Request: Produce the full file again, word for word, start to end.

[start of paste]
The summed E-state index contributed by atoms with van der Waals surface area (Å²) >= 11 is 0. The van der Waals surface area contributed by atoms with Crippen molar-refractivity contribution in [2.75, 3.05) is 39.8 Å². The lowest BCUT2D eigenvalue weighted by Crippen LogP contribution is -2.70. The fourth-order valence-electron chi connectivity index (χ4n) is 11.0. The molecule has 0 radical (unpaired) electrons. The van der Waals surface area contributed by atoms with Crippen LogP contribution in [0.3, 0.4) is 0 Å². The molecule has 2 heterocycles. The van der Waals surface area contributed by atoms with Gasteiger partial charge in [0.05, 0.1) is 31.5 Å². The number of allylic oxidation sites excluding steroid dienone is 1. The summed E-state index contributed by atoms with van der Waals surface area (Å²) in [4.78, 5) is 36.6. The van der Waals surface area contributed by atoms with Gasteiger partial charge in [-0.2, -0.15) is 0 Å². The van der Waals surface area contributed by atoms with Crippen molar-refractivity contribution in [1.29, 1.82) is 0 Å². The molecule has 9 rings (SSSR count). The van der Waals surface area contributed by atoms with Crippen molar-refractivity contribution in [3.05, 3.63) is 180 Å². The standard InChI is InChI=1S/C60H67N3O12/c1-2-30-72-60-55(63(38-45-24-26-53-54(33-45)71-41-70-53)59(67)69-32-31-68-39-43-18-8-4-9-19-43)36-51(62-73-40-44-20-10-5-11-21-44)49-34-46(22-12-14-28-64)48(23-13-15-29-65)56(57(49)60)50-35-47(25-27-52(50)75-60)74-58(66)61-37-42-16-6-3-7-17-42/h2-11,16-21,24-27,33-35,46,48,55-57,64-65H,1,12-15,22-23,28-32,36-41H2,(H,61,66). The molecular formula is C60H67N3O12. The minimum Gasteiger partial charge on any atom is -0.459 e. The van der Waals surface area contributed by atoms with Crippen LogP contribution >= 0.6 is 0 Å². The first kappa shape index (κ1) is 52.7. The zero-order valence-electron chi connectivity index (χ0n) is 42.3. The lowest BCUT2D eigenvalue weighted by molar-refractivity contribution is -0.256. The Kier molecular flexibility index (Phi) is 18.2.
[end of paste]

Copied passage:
The summed E-state index contributed by atoms with van der Waals surface area (Å²) >= 11 is 0. The van der Waals surface area contributed by atoms with Crippen molar-refractivity contribution in [2.75, 3.05) is 39.8 Å². The lowest BCUT2D eigenvalue weighted by Crippen LogP contribution is -2.70. The fourth-order valence-electron chi connectivity index (χ4n) is 11.0. The molecule has 0 radical (unpaired) electrons. The van der Waals surface area contributed by atoms with Crippen LogP contribution in [0.3, 0.4) is 0 Å². The molecule has 2 heterocycles. The van der Waals surface area contributed by atoms with Gasteiger partial charge in [0.05, 0.1) is 31.5 Å². The number of allylic oxidation sites excluding steroid dienone is 1. The summed E-state index contributed by atoms with van der Waals surface area (Å²) in [4.78, 5) is 36.6. The van der Waals surface area contributed by atoms with Gasteiger partial charge in [-0.2, -0.15) is 0 Å². The van der Waals surface area contributed by atoms with Crippen molar-refractivity contribution in [1.29, 1.82) is 0 Å². The molecule has 9 rings (SSSR count). The van der Waals surface area contributed by atoms with Crippen molar-refractivity contribution in [3.05, 3.63) is 180 Å². The standard InChI is InChI=1S/C60H67N3O12/c1-2-30-72-60-55(63(38-45-24-26-53-54(33-45)71-41-70-53)59(67)69-32-31-68-39-43-18-8-4-9-19-43)36-51(62-73-40-44-20-10-5-11-21-44)49-34-46(22-12-14-28-64)48(23-13-15-29-65)56(57(49)60)50-35-47(25-27-52(50)75-60)74-58(66)61-37-42-16-6-3-7-17-42/h2-11,16-21,24-27,33-35,46,48,55-57,64-65H,1,12-15,22-23,28-32,36-41H2,(H,61,66). The molecular formula is C60H67N3O12. The minimum Gasteiger partial charge on any atom is -0.459 e. The van der Waals surface area contributed by atoms with Crippen LogP contribution >= 0.6 is 0 Å². The first kappa shape index (κ1) is 52.7. The zero-order valence-electron chi connectivity index (χ0n) is 42.3. The lowest BCUT2D eigenvalue weighted by molar-refractivity contribution is -0.256. The Kier molecular flexibility index (Phi) is 18.2.